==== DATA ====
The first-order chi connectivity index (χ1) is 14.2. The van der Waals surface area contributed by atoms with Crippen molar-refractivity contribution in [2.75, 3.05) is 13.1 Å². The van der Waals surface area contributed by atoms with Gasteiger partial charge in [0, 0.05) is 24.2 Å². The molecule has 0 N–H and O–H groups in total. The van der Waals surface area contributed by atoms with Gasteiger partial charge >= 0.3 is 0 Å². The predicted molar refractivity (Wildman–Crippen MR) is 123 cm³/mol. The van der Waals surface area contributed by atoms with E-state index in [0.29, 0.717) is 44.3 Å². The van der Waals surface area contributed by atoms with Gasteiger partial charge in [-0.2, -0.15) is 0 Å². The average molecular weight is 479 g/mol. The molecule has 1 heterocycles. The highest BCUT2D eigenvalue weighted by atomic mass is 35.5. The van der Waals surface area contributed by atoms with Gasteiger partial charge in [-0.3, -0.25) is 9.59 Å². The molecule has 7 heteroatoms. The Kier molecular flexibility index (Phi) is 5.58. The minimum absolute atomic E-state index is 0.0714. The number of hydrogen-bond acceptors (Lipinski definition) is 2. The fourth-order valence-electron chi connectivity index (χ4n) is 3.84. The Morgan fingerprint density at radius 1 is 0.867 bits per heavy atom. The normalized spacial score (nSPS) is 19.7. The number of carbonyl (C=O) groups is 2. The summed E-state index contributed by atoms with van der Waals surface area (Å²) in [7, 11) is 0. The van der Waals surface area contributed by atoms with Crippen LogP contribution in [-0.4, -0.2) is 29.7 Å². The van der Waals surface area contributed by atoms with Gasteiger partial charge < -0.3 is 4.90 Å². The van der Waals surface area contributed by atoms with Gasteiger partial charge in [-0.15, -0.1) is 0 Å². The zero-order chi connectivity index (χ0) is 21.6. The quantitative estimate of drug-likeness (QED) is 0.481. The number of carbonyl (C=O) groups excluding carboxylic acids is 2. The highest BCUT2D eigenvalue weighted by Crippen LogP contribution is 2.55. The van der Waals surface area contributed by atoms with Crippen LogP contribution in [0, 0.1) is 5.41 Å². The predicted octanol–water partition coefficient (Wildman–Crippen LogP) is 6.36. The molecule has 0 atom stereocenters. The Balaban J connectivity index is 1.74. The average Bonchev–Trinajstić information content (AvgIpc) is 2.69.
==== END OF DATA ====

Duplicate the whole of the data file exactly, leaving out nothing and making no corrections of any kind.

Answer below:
The first-order chi connectivity index (χ1) is 14.2. The van der Waals surface area contributed by atoms with Crippen molar-refractivity contribution in [2.75, 3.05) is 13.1 Å². The van der Waals surface area contributed by atoms with Gasteiger partial charge in [0, 0.05) is 24.2 Å². The molecule has 0 N–H and O–H groups in total. The van der Waals surface area contributed by atoms with Gasteiger partial charge >= 0.3 is 0 Å². The predicted molar refractivity (Wildman–Crippen MR) is 123 cm³/mol. The van der Waals surface area contributed by atoms with E-state index in [0.29, 0.717) is 44.3 Å². The van der Waals surface area contributed by atoms with Gasteiger partial charge in [-0.2, -0.15) is 0 Å². The average molecular weight is 479 g/mol. The molecule has 1 heterocycles. The highest BCUT2D eigenvalue weighted by atomic mass is 35.5. The van der Waals surface area contributed by atoms with Gasteiger partial charge in [-0.3, -0.25) is 9.59 Å². The molecule has 7 heteroatoms. The Kier molecular flexibility index (Phi) is 5.58. The minimum absolute atomic E-state index is 0.0714. The number of hydrogen-bond acceptors (Lipinski definition) is 2. The fourth-order valence-electron chi connectivity index (χ4n) is 3.84. The Morgan fingerprint density at radius 1 is 0.867 bits per heavy atom. The normalized spacial score (nSPS) is 19.7. The number of carbonyl (C=O) groups is 2. The summed E-state index contributed by atoms with van der Waals surface area (Å²) in [7, 11) is 0. The van der Waals surface area contributed by atoms with Crippen LogP contribution in [-0.4, -0.2) is 29.7 Å². The van der Waals surface area contributed by atoms with Gasteiger partial charge < -0.3 is 4.90 Å². The van der Waals surface area contributed by atoms with Gasteiger partial charge in [-0.15, -0.1) is 0 Å². The zero-order chi connectivity index (χ0) is 21.6. The quantitative estimate of drug-likeness (QED) is 0.481. The number of carbonyl (C=O) groups excluding carboxylic acids is 2. The highest BCUT2D eigenvalue weighted by Crippen LogP contribution is 2.55. The van der Waals surface area contributed by atoms with Crippen LogP contribution in [0, 0.1) is 5.41 Å². The predicted octanol–water partition coefficient (Wildman–Crippen LogP) is 6.36. The molecule has 0 atom stereocenters. The Balaban J connectivity index is 1.74. The average Bonchev–Trinajstić information content (AvgIpc) is 2.69.